July 29 2014

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4 posts tagged "Becca Cason Thrash"

Where To Live Like Zac (Zac Portrait Not Included)


“It’s for the Sex and the City girl,” said a mesh cardigan-clad Zac Posen. “Or a Renaissance man.” The overlapping spot on the Venn diagram he was proposing—maybe the only one—was an 11th floor duplex at 16W21, a new condominium building in the Flatiron District of Manhattan, and the first to boast Posen-designed interiors. (Appropriately enough, it stands within the Ladies’ Mile historic district, onetime home to Lord & Taylor, B. Altman, and Bergdorf Goodman.) Posen worked with the architects and designers of the entire condo building to add his gilded touch (in the form of inlaid gold piping that snakes around walls and ceiling, specialty moldings, a high-gloss kitchen with inlaid Miele appliances and espresso machine) to a few exorbitantly expensive properties. But one duplex in particular got even more attention. Chez Zac was fully decorated by Posen top to bottom, and is available for sale—sans the pieces from Posen’s personal art collection, which currently cover much of the wall space—furnished as such. The Posen-designed furniture pieces (interlocking, geometric coffee tables; gleaming chrome bar seats) and vintage acquisitions (custom reupholstered chairs, ornate glass lamps) can be yours. As for the nude photo of Courtney Love (inscribed “Par Christopher” to Posen’s boyfriend, French stylist Christopher Niquet) in the living room, or the large-format Polaroid of Posen himself in swim cap and dangling Cartier pendant, a Met ball loaner—well, you’ll have to bring your own.

But the wallpapered, walk-in liquor closet, and the wall-to-wall mirrored, even larger walk-in wardrobe closet, are yours to keep. Likewise the smoky gray padded banisters (a nice touch) and the vintage wallpapers, courtesy of Second Hand Rose. The color schemes (Palm Beach pink in the living room; lavender in one bedroom; Posen’s own Pantone shade of gray for the hall) are familiar from his collections, as are the Rosson Crow paintings that hang throughout. (Posen collaborated with Crow on a line of print dresses in his Spring ’10 collection.) And love or hate the design, there’s no questioning the guy’s commitment to the project—while we toured, Posen supervised a contractor painting gold accents on a molded pink wall. (“Much better!”) Earlier this week, he threw a party in the space to show it to friends (and potential buyers?) like Becca Cason Thrash and Nina Freudenberger. Want to get in yourself? Take a number. According to the real estate watchers at Curbed, the waiting list to show the place is currently 500 people long. Shah’s daughters and titanesses of industry to the front of the line, please.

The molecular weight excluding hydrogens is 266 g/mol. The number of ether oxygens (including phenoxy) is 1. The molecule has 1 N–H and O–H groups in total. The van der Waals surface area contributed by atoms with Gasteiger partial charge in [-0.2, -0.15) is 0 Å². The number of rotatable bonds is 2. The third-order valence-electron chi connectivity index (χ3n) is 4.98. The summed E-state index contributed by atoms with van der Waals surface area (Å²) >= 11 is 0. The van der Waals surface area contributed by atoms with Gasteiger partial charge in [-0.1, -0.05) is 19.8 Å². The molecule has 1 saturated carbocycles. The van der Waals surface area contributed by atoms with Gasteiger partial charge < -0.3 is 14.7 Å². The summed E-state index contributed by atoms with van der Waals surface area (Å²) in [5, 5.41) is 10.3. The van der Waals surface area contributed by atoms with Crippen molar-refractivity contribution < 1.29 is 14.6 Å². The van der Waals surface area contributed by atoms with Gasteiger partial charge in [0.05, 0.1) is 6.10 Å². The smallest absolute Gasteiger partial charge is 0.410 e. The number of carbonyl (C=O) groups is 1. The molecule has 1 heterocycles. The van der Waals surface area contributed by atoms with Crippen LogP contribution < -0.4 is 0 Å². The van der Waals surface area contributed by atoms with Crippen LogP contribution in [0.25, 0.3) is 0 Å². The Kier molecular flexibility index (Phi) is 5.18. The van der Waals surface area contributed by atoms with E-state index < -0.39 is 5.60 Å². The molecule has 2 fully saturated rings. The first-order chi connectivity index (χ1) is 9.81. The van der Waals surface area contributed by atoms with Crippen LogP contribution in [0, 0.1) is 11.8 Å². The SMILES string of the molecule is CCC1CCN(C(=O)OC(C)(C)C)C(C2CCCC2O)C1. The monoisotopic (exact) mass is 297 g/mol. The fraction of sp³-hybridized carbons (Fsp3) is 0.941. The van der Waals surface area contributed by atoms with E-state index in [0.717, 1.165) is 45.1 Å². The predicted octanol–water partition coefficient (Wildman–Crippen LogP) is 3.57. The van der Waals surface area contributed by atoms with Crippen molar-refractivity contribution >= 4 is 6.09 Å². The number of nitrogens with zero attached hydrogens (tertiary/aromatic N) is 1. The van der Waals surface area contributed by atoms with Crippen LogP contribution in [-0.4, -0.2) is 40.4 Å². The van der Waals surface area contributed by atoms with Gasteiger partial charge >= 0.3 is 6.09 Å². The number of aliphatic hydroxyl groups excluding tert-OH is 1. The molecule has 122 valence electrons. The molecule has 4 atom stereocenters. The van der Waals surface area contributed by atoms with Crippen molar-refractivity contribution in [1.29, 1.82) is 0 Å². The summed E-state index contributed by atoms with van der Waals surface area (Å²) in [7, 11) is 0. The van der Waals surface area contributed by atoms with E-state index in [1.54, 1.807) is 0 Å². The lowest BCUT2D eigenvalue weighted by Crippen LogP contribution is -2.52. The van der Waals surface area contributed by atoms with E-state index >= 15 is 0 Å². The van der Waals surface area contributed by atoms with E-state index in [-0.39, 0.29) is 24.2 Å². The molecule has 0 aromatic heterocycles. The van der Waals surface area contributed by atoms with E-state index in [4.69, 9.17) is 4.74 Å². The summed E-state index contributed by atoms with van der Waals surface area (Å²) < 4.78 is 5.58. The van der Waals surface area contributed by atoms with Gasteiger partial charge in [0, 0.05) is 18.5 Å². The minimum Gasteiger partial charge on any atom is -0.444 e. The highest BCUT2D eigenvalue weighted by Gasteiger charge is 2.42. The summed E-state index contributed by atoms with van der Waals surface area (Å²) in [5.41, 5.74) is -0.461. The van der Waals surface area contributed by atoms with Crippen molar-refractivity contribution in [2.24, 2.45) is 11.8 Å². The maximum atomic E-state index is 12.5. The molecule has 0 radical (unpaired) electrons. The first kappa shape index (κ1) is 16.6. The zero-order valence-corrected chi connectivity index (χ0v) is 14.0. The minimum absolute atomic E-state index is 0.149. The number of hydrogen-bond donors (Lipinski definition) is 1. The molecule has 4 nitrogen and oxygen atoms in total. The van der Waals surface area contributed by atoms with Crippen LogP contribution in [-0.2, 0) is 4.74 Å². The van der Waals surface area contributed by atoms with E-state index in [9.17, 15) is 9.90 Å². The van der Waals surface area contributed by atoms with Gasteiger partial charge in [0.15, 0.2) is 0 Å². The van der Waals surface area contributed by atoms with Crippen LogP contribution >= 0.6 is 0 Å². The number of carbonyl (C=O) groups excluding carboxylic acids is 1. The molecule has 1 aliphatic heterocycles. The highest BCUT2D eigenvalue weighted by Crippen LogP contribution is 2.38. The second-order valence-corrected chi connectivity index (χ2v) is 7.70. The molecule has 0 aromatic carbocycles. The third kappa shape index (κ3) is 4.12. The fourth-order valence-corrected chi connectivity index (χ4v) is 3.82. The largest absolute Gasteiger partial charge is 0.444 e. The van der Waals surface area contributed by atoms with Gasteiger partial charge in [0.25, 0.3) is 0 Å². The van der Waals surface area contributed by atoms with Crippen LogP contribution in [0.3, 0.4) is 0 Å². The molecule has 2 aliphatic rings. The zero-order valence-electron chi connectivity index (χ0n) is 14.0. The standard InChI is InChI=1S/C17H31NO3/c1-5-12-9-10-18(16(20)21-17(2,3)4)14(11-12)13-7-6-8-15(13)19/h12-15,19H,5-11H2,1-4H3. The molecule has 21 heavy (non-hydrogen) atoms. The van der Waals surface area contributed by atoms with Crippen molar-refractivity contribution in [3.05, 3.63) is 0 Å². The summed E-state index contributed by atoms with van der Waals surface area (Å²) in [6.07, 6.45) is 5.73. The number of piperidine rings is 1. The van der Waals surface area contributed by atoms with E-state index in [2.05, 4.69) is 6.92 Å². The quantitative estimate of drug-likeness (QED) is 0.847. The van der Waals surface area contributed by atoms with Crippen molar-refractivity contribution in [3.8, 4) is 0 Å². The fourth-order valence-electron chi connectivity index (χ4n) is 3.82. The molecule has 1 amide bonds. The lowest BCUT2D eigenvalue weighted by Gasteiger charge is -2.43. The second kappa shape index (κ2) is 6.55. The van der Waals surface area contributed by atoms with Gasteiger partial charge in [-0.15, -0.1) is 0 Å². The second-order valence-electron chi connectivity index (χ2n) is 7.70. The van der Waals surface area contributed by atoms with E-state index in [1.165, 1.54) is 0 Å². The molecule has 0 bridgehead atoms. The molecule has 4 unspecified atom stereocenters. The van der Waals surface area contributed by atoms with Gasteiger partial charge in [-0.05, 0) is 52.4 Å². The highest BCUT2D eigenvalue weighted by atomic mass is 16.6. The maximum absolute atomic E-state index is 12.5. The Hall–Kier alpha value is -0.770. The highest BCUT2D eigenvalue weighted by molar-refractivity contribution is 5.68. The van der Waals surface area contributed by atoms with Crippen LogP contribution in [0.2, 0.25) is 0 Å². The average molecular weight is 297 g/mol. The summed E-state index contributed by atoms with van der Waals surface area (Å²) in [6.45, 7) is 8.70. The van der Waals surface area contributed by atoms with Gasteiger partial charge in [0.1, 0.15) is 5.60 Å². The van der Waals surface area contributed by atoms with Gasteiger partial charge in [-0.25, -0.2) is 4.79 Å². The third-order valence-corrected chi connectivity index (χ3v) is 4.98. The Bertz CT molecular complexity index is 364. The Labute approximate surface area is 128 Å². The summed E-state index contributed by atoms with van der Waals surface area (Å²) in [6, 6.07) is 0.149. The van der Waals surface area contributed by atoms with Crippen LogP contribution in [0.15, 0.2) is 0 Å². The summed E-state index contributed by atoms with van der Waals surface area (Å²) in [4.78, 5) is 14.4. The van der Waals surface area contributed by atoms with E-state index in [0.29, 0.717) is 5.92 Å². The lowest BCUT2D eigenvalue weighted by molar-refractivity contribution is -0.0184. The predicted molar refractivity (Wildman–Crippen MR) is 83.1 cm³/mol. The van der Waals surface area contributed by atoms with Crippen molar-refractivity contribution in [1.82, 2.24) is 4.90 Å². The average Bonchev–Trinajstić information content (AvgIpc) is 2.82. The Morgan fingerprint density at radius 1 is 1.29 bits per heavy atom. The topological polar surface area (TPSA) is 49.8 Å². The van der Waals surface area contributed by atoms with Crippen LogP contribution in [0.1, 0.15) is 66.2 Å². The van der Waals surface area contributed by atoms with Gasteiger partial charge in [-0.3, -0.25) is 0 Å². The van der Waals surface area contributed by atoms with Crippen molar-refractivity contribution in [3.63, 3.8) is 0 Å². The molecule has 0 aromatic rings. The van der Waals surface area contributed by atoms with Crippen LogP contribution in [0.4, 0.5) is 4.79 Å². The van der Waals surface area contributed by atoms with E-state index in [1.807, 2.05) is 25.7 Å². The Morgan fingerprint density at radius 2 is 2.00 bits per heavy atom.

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Everything’s Bigger In Texas, Even The Deconstructed Disco Ball


Decades‘ Cameron Silver knows a thing or two about wealthy women in fabulous dresses. The vintage couturier was in the thick of them last night at the tenth anniversary bash of Dallas’ designer mecca Forty Five Ten. He reports from the front lines, below.

The traditional tenth anniversary gift is tin or aluminum. For the tenth anniversary of their Dallas store Forty Five Ten, Brian Bolke and Shelly Musselman (pictured) kept to the glittery spirit, if not the letter, of the law. Bolke and Musselman hosted the gala in a gold lamé tux jacket from Dsquared², and a mirrored Margiela gown, respectively. Musselman said what we were all thinking: “In our heart of hearts, don’t we all really want to be a deconstructed disco ball at the end of day?” Well, maybe what some of us were thinking. She paused and added oracularly: “It sees everything.” As for Bolke, he let his Moschino tee do the talking: “Shop.”